The plaintiffs, trustees of the will, sued the solicitors who had prepared it in negligence. They issued the writ some 7 months before the limitation date for their claim, but did not then serve it. They were advised first to make an application to the court (a Beddoe application, see In re Beddoe  1 Ch 547 (CA)) to safeguard their position as to costs. They issued their application a few weeks before the expiry of the limitation period and some months later obtained an ex parte extension of the validity of the writ, subsequently further extended, in order to cover actual service, which was finally effected some 9 months after limitation expired. In those days a writ was valid for an initial 12 months. The defendant solicitors challenged those extensions and were initially unsuccessful (Hoffmann J) and then succeeded by a majority in this court.Delays arising from the need to make a Beddoe application do not justify a delay in the service of a writ nor an extension of time for service.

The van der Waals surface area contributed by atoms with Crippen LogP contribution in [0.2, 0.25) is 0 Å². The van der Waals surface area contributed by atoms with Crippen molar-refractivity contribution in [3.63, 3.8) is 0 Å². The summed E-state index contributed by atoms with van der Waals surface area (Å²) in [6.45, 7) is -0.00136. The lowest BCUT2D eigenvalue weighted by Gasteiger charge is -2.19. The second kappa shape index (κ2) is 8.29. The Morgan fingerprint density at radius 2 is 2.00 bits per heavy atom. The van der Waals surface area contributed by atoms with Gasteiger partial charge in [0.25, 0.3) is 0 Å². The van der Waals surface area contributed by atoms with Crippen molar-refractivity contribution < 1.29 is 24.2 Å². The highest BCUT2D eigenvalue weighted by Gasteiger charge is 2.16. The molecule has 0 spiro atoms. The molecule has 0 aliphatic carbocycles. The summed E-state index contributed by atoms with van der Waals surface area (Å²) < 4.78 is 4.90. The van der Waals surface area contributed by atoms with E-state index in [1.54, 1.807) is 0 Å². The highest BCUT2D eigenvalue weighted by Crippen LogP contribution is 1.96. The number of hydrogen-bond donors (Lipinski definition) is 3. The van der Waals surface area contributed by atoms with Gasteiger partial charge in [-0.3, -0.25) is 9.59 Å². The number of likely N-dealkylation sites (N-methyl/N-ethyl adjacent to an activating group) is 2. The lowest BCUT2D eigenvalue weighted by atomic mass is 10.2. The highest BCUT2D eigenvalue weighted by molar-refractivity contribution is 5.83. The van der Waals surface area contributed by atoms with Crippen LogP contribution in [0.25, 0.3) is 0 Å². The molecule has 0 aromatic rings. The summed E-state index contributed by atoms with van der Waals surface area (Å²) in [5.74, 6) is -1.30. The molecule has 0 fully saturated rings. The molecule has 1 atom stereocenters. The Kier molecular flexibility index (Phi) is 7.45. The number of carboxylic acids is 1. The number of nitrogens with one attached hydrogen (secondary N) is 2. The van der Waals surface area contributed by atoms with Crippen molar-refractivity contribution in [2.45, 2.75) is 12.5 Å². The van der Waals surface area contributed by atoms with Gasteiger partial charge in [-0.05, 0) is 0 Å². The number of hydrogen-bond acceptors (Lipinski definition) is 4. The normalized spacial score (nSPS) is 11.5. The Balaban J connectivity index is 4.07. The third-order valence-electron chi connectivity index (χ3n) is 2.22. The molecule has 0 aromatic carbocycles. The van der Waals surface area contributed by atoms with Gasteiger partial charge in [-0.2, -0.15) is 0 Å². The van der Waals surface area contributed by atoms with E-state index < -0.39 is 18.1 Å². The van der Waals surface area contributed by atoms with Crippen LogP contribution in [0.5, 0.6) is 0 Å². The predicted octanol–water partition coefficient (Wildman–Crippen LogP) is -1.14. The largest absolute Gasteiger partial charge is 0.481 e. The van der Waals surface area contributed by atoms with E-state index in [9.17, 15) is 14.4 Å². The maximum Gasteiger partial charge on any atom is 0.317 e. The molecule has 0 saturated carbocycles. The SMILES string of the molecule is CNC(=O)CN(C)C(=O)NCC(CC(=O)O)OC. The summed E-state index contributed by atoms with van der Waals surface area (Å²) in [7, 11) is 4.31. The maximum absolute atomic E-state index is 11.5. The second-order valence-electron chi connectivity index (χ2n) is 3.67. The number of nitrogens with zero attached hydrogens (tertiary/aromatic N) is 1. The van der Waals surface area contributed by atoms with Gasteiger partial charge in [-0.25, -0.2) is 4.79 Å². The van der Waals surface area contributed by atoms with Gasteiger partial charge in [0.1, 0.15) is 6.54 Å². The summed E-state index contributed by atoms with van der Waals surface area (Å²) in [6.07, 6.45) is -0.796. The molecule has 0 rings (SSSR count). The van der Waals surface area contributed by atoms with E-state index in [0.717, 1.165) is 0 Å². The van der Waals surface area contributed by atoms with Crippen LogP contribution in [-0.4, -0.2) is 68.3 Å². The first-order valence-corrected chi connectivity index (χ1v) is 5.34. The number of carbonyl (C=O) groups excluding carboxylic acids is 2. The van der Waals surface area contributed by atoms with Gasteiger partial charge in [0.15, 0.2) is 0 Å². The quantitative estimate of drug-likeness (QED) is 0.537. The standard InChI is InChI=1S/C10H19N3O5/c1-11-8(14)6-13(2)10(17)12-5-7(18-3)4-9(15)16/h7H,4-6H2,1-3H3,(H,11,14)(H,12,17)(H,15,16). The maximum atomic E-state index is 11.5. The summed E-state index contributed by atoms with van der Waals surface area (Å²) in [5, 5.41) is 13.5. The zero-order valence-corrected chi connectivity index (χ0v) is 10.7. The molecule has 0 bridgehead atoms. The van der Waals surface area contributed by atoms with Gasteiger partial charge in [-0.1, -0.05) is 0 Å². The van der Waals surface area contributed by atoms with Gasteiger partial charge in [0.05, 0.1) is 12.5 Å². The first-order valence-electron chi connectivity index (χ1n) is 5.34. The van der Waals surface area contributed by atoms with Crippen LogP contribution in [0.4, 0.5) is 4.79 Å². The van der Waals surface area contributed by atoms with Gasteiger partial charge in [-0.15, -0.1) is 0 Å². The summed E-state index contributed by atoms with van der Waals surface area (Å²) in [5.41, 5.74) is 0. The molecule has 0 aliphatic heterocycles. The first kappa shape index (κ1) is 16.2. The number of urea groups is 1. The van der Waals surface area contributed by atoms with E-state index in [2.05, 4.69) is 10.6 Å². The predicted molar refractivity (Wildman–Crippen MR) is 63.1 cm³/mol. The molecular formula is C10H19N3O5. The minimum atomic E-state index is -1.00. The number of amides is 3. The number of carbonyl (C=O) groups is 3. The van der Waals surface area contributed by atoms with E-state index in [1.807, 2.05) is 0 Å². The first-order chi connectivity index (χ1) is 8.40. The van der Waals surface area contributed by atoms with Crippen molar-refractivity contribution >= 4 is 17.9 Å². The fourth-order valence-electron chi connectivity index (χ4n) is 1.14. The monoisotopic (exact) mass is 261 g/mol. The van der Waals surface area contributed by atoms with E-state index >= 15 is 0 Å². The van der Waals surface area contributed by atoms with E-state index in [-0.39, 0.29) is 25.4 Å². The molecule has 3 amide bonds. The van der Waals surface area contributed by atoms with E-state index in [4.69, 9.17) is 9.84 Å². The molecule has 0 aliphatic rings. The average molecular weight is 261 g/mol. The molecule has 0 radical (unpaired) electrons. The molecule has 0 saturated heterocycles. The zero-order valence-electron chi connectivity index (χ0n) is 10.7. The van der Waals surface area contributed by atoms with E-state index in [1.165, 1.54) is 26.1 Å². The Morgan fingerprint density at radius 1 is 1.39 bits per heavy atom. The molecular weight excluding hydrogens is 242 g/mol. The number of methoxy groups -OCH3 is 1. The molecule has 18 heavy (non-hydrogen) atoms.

Lord Browne-Wilkinson stated that the starting point of any consideration of extension of the period for service must be that a defendant has a right to be sued, if at all, by means of a writ issued within the limitation period and served within the period of its initial validity.
Ind Summary 05-Apr-1993, Gazette 23-Jun-1993,  1 WLR 388
England and Wales
Cited – In re Beddoe, Downes v Cottam CA 1893
In case of doubt as to the desirability of the intended proceedings (whether as plaintiff or defendant), trustees may apply to the court for directions. This will protect the trustees from adverse costs orders. If given leave to sue or defend by the . .
Lists of cited by and citing cases may be incomplete.
Updated: 08 April 2022; Ref: scu.79779